Even before the dust has settled on the multi-million shilling “chicken scam” in the United Kingdom, another case of Kenyan officials taking bribes from a multinational firm has cropped up in the United States.
Regulators in America have fined Goodyear Tyre and Rubber Sh1.4 billion ($16mn) over allegations that the global giant’s subsidiaries in Kenya and Angola paid hefty bribes to secure lucrative supply deals with government agencies and private institutions between 2007 and 2011.
The Securities and Exchange Commission (SEC) charged Goodyear with violating the Foreign Corrupt Practices Act (FCPA) when its subsidiaries paid bribes to land tyre sales in the two African nations.
Goodyear agreed to pay the money to settle the SEC’s charges. According to SEC, Goodyear neither admitted nor denied the SEC’s findings.
According to the SEC’s order instituting a settled administrative proceeding, Goodyear failed to prevent or detect more than Sh292 million in bribes during a four-year period due to inadequate FCPA compliance controls at its subsidiaries in sub-Saharan Africa.
Bribes were generally paid in cash to employees of private companies or government-owned entities as well as other local authorities such as police or city council officials.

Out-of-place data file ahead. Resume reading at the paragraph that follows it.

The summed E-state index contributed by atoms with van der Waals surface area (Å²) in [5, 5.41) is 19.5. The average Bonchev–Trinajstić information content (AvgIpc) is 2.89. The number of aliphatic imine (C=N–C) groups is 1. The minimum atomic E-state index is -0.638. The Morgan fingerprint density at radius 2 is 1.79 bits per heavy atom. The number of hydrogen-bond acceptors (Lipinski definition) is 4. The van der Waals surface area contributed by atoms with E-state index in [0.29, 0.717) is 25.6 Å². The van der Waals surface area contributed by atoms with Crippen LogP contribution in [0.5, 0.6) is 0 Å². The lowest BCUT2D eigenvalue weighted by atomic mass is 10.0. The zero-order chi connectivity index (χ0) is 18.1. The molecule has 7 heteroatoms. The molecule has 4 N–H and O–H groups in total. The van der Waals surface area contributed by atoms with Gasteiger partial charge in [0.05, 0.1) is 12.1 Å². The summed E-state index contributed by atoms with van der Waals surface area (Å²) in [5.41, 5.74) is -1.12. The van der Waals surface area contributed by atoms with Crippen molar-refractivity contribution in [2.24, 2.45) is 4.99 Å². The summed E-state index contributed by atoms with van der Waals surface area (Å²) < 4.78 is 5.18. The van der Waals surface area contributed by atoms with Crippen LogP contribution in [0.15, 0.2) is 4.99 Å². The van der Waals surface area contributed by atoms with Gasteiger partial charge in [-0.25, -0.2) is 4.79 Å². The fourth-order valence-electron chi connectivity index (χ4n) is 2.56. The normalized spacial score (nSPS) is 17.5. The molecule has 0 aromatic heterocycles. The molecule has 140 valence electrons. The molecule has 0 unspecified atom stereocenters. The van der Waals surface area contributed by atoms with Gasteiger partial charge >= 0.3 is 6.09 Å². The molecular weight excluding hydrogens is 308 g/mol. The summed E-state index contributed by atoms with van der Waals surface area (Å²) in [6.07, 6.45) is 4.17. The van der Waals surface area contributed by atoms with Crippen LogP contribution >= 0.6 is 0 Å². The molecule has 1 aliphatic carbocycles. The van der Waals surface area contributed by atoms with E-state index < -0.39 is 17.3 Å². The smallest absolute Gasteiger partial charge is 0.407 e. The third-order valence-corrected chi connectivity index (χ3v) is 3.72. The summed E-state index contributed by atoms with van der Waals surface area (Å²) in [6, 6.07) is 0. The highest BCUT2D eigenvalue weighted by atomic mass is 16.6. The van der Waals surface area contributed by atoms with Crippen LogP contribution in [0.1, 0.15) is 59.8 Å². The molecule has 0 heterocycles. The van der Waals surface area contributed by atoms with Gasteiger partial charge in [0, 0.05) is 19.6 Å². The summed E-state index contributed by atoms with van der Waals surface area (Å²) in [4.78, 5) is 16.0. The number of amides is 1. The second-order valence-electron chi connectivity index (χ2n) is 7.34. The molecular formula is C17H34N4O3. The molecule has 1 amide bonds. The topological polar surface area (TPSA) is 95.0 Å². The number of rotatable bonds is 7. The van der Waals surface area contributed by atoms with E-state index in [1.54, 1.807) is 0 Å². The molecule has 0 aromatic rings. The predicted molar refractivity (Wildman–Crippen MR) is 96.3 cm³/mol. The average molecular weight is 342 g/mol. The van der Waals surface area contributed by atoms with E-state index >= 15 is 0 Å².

The improper payments were falsely recorded as legitimate business expenses in the books and records of the subsidiaries, which were consolidated into Goodyear’s books and records.
“Public companies must keep accurate accounting records, and Goodyear’s lax compliance controls enabled a routine of corrupt payments by African subsidiaries that were hidden in their books,” said Scott W. Friestad, Associate Director of the SEC’s Enforcement Division.
“This settlement ensures that Goodyear must forfeit all of the illicit profits from business obtained through bribes to foreign officials as well as employees at commercial companies in Angola and Kenya.”
The SEC’s order finds that Goodyear’s subsidiary in Kenya bribed employees of the Kenya Ports Authority, Armed Forces Canteen Organization, Nzoia Sugar Company, Kenya Air Force, Ministry of Roads, Ministry of State for Defence, East African Portland Cement Co and Telkom Kenya Ltd.
Goodyear’s subsidiary in Angola bribed employees of the Catoca Diamond Mine, which is owned by a consortium of mining interests including Angola’s national mining company Endiama E.P. and Russian mining company ALROSA.
Others bribed in Angola worked at UNICARGAS, Engevia Construction and Public Works, Electric Company of Luanda, National Service of Alfadega, and Sonangol.
The SEC’s order finds that Goodyear violated the books and records and internal control provisions of the federal securities laws: Sections 13(b)(2)(A) and 13(b)(2)(B) of the Securities Exchange Act of 1934.
Goodyear must pay disgorgement of $14,122,525 (Sh1.3bn) – which comprises the company’s illicit profits in Kenya and Angola – plus prejudgment interest of $2,105,540(Sh192mn).
Goodyear also must report its FCPA remediation efforts to the SEC for a three-year period.
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